Abattoirs are paying decent premiums for over-30-month cattle which made their long-awaited return to the food chain this week.

The Meat and Livestock Commission said abattoirs were paying anything between 100p/kg dw to 130p/kg dw for older animals, depending on quality.

“That’s a decent premium over the 86p/kg they would have been getting under the over-thirty-month scheme,” said beef specialist Duncan Sinclair, though he pointed to a general firming of the finished cattle market as supplies throughout Europe tighten.

Association of Independent Meat Suppliers policy director Norman Bagley agreed the market outlook was positive. “We said last week that our members would have to pay over 100p/kg to tempt farmers to put their animals into the food chain and that is what is happening. Demand is looking good.”

But he cautioned that it was still early days, with numbers climbing slowly. In the first two days of trading in over-30-month cattle, just 204 had been processed at three abattoirs.

One of these was Anglo-Beef Processors, Shrewsbury, which slaughtered 30 cows on the first day.

Brain stem samples were sent to the laboratory at Runcorn and returned as negatives for BSE within 12 hours, allowing the carcasses to progress for processing.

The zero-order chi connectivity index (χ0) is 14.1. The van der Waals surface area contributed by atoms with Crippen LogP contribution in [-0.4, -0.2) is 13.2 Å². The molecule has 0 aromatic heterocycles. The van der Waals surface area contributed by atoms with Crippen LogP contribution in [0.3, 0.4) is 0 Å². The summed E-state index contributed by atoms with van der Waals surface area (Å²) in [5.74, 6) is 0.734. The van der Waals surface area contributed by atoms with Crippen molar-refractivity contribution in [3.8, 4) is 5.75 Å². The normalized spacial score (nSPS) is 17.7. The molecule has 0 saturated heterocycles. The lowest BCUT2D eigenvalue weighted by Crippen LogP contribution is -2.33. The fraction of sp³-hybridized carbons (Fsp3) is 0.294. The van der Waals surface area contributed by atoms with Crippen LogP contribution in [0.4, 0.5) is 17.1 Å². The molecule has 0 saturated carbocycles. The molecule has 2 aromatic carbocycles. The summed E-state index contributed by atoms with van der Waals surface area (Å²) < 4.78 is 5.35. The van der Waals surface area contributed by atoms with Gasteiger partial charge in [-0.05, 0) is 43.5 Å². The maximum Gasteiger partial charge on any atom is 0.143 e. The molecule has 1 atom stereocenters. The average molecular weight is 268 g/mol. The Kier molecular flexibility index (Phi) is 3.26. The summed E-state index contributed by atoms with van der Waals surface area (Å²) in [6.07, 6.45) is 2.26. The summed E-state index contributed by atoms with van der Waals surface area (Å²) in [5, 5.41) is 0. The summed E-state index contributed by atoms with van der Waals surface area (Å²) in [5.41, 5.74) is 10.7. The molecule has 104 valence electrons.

“Even on day one, we have demonstrated that the system of testing works, and works quickly,” said a spokesman.

As Farmers Weekly went to press on Wednesday (9 November) a total of 13 abattoirs had been approved for BSE testing, with another three due to complete their trials on Thursday and Friday (see table in this week’s magazine).

Attention is now focused on Brussels, where the EU Commission has yet to publish its proposal for winding up the date-based export scheme.

That is expected in the next week or two. The proposal will then be put to an expert committee, though EU farm ministers are likely to have the final say.

Reports from auction marts reveal that the best sorts were also in demand, fetching well over 50p/kg liveweight.